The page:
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Full episode script
In a 2016 Harvard Business Review article, Former Federal Prosecutor Serina Vash was quoted as saying:
“When I first began prosecuting corruption, I expected to walk into rooms and find the vilest people. I was shocked to find ordinarily good people I could well have had coffee with that morning. And they were still good people who’d made terrible choices.”
In 2012, the Guardian reported on a business ethics survey that helped shed some additional light on what kind of ethical pressures British workers were feeling. Quote:
Although the proportion of British full-time workers who say they have felt pressure to compromise their organisation’s ethical standards remains similar to 2008 (9% and 11% respectively), as does the prevalence of an unethical culture (18%), British employees seem to be significantly more likely to experience certain types of pressure to behave unethically than in previous years. The most common of these include meeting unrealistic business objectives or targets (19%) and being asked to take short cuts (14%). Wanting to help their organisation survive was mentioned for the first time as a source of pressure (7%).
In the 2016 Harvard Business Review article, the authors outlined that:
The most recent National Business Ethics Survey indicates progress as leaders make concerted efforts to pay holistic attention to their organization’s systems. But despite progress, 41% of workers reported seeing ethical misconduct in the previous 12 months, and 10% felt organizational pressure to compromise ethical standards.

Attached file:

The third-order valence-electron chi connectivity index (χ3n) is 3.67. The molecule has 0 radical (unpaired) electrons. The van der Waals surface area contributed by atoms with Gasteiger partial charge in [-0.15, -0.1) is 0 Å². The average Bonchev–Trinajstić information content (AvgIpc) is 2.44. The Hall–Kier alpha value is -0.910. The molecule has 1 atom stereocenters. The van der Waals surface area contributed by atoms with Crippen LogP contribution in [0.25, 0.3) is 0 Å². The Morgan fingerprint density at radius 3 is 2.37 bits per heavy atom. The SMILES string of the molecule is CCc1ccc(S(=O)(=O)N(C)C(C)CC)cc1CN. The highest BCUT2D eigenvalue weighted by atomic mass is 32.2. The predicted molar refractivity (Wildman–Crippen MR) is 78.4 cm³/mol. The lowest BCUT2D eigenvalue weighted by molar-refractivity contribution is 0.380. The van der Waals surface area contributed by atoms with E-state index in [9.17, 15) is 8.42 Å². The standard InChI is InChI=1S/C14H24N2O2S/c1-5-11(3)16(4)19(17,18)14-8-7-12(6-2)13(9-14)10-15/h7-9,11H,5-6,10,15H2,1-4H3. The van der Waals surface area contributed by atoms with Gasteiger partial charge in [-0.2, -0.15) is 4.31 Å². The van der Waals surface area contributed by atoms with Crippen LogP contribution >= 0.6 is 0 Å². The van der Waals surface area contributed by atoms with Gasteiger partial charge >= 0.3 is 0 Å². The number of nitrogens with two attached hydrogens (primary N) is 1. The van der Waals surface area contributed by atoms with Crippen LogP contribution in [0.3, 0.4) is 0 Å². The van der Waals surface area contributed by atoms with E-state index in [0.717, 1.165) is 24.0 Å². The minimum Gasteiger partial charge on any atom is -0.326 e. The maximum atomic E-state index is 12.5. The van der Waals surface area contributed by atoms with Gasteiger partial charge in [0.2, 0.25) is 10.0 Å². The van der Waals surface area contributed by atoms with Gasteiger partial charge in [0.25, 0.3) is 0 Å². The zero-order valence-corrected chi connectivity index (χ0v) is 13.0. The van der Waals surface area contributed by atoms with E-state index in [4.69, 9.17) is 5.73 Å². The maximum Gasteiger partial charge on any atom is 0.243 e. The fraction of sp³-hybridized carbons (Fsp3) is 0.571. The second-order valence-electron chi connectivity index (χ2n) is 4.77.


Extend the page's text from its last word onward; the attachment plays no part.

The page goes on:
The short version is – compromising ethics is a question that more people face than many realize. And when faced with pressures like unreasonable and pressuring goals, environments that provoke feelings of unfairness, and places where unethical behavior doesn’t get punished, a surprising number of people will cross the line to unethical behavior.
But – not everyone. And not in every situation. As the PRSSA puts it for young professionals:
Whether you’ve left your job or worked things out with your boss and clarified the line you don’t want to cross, you shouldn’t have a single regret. Remind yourself that you’re doing what’s best for you and the organization. What doesn’t kill you makes you stronger, right? Not that breaking the Code of Ethics is going to literally kill you, but turning away and saying no will definitely make you stronger.
I’m curious what you think. Find the discussion under musetopics on Instagram, Twitter, and Facebook.
This script may vary from the actual episode transcript.